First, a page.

Latin Music Week

New Order Album Proves Enduring Relevance

Excerpted from the magazine for

Pioneering U.K. electro/rock outfit New Order broke an eight-year silence with the well-received 2001 set "Get Ready," but that didn't make the prospect of writing material for the follow-up any easier.

In fact, according to bassist Peter Hook, "we sat down with absolutely nothing. The funny thing is, after all these years of doing it and knowing you have the ability, it shouldn't really frighten you, but it's quite daunting. You just sort of live in hope that each time you'll be able to do it."

From those humble beginnings came "Waiting for the Sirens' Call," released April 26 in North America through Warner Bros. The set hit international retail and download services March 28, enjoying strong debuts in Japan (No. 3 on the country's international chart) and the United Kingdom (No. 5).

Hook -- who is joined in the band by vocalist/guitarist Bernard Sumner, drummer Stephen Morris and new guitarist Phil Cunningham -- is the first to admit that the album simply updates New Order's classic sound with a modern production sensibility and a dash more guitar than would have been utilized in the 1980s.

But at a time when bands like Franz Ferdinand, the Killers and Interpol are revealing huge sonic debts to New Order (and its previous incarnation, Joy Division), "Sirens' Call" is a potent reminder of how artistically valid the group remains.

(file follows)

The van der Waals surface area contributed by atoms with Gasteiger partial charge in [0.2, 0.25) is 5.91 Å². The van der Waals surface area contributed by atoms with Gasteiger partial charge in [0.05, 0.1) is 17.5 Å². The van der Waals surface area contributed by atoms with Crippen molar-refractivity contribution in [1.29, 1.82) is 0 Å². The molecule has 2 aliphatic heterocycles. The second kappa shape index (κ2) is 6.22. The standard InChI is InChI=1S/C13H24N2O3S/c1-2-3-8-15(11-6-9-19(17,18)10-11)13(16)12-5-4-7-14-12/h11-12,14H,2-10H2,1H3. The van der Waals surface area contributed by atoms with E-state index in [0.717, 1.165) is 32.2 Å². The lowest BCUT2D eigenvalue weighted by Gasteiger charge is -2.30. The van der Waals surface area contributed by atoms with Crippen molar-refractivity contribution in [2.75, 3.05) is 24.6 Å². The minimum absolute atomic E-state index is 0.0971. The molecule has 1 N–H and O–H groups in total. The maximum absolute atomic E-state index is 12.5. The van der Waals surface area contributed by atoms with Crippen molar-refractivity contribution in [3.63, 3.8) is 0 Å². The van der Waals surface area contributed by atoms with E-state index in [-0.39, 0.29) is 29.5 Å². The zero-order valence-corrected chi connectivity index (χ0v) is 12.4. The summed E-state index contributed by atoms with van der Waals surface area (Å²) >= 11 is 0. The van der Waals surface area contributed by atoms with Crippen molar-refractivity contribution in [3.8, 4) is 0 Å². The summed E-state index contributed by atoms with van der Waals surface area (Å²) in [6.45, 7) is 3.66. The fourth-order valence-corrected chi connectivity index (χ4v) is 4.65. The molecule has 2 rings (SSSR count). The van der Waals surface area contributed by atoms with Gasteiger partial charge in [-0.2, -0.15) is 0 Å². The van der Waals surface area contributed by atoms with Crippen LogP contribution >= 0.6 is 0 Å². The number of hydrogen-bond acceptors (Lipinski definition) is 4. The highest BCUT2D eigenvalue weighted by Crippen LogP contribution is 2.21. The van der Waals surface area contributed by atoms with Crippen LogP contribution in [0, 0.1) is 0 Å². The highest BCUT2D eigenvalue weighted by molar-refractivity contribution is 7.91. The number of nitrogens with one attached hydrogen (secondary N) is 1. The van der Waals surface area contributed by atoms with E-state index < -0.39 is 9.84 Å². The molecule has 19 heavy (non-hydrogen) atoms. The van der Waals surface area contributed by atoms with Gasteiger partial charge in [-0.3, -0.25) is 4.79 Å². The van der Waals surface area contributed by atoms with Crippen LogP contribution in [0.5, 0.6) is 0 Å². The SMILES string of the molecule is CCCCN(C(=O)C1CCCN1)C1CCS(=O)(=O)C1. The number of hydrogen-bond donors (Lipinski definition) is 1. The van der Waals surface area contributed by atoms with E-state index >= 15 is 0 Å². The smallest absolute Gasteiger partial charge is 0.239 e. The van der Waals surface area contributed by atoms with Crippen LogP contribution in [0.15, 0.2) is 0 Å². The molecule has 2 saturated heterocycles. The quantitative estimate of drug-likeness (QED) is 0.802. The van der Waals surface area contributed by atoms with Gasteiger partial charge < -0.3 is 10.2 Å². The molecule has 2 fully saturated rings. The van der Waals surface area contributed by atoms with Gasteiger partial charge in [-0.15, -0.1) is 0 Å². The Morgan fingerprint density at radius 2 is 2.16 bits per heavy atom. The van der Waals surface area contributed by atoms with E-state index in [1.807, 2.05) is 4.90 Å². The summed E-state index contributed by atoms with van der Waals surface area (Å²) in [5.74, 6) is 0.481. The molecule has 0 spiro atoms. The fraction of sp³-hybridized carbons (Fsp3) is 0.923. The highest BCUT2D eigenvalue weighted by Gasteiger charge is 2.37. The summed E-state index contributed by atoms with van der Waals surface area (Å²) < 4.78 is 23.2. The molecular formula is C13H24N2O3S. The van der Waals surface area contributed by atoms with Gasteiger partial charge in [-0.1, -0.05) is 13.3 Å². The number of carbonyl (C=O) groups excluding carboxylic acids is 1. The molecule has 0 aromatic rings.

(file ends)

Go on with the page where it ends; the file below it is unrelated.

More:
"With an album finished and eight songs ready for the next one -- which is probably the most prolific we've ever been -- you can't even imagine for one minute what it was like to sit there with nothing," Hook says. "After being so nervous about 'Get Ready' and how the comeback was going to be perceived, with this one, we got feedback and we were happy people were happy to see us back. We went into it feeling much more positive."

That attitude is reflected in the music here, highlights of which include jubilant first single "Krafty," the gorgeous chorus of the regret-tinged "Turn" and "Morning Night and Day," Sumner's amusing chronicle of a night of excess. Ana Manitronic guests on "Jetstream," which has already been earmarked as the second single in the United Kingdom, where her group, the Scissor Sisters, have exploded in popularity.

The band's enduring influence was celebrated at February's NME Awards, where it was honored with the Godlike Genius trophy.

Hook is thrilled New Order is still making music that inspires its members, much less a new generation of listeners. "To me, the music has never evolved from Joy Division, because it feels the same," he says. "Every song feels like a challenge, and it's wonderful when you get to the end of it and you've pulled it off."

The group is supporting "Waiting for the Siren's Call" with several international appearances. In the United States, the group commanded a May 1 slot at the Coachella Valley Music & Arts Festival in Indio, Calif., and is playing one-offs in Oakland, Calif.; Chicago; and New York. The band will spend the summer playing major festivals in about a dozen European markets and will perform at Japan's Fuji Rock Festival in late July.

Excerpted from the May 7, 2005, issue of Billboard. The full original text is available to subscribers.

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